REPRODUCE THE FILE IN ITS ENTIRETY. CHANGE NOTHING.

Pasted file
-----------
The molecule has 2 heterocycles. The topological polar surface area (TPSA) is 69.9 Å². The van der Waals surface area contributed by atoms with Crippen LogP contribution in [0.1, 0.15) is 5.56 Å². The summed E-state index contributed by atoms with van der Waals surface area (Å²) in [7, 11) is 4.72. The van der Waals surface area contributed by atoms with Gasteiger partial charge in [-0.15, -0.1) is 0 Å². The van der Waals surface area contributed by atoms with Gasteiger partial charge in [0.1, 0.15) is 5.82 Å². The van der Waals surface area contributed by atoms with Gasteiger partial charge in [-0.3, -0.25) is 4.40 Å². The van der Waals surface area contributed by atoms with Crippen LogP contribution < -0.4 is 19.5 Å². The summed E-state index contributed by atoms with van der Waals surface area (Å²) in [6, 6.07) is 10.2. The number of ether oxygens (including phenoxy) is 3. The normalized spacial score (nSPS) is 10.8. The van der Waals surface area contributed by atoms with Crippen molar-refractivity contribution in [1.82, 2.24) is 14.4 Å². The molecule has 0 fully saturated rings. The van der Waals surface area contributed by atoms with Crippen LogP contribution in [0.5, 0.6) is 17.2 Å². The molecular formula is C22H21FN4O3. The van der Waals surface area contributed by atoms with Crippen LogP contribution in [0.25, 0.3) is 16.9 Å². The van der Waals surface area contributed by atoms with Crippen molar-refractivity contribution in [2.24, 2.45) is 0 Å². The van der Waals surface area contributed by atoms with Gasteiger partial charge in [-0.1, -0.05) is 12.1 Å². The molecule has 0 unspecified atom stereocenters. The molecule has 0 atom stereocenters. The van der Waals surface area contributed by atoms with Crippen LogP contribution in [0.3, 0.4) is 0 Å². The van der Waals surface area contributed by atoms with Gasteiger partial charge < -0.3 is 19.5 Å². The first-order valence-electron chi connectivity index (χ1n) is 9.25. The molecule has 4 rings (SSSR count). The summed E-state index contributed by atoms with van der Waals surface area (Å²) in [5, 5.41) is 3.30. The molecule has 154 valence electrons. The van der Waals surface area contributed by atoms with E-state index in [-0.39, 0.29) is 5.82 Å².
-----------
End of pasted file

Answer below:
The molecule has 2 heterocycles. The topological polar surface area (TPSA) is 69.9 Å². The van der Waals surface area contributed by atoms with Crippen LogP contribution in [0.1, 0.15) is 5.56 Å². The summed E-state index contributed by atoms with van der Waals surface area (Å²) in [7, 11) is 4.72. The van der Waals surface area contributed by atoms with Gasteiger partial charge in [-0.15, -0.1) is 0 Å². The van der Waals surface area contributed by atoms with Gasteiger partial charge in [0.1, 0.15) is 5.82 Å². The van der Waals surface area contributed by atoms with Gasteiger partial charge in [-0.3, -0.25) is 4.40 Å². The van der Waals surface area contributed by atoms with Crippen LogP contribution < -0.4 is 19.5 Å². The summed E-state index contributed by atoms with van der Waals surface area (Å²) in [6, 6.07) is 10.2. The number of ether oxygens (including phenoxy) is 3. The normalized spacial score (nSPS) is 10.8. The van der Waals surface area contributed by atoms with Crippen molar-refractivity contribution in [1.82, 2.24) is 14.4 Å². The molecule has 0 fully saturated rings. The van der Waals surface area contributed by atoms with Crippen LogP contribution in [0.5, 0.6) is 17.2 Å². The molecular formula is C22H21FN4O3. The van der Waals surface area contributed by atoms with Crippen LogP contribution in [0.25, 0.3) is 16.9 Å². The van der Waals surface area contributed by atoms with Crippen molar-refractivity contribution in [2.24, 2.45) is 0 Å². The van der Waals surface area contributed by atoms with Gasteiger partial charge in [-0.1, -0.05) is 12.1 Å². The molecule has 0 unspecified atom stereocenters. The molecule has 0 atom stereocenters. The van der Waals surface area contributed by atoms with Crippen LogP contribution in [0.3, 0.4) is 0 Å². The van der Waals surface area contributed by atoms with Gasteiger partial charge < -0.3 is 19.5 Å². The first-order valence-electron chi connectivity index (χ1n) is 9.25. The molecule has 4 rings (SSSR count). The summed E-state index contributed by atoms with van der Waals surface area (Å²) in [5, 5.41) is 3.30. The molecule has 154 valence electrons. The van der Waals surface area contributed by atoms with E-state index in [-0.39, 0.29) is 5.82 Å².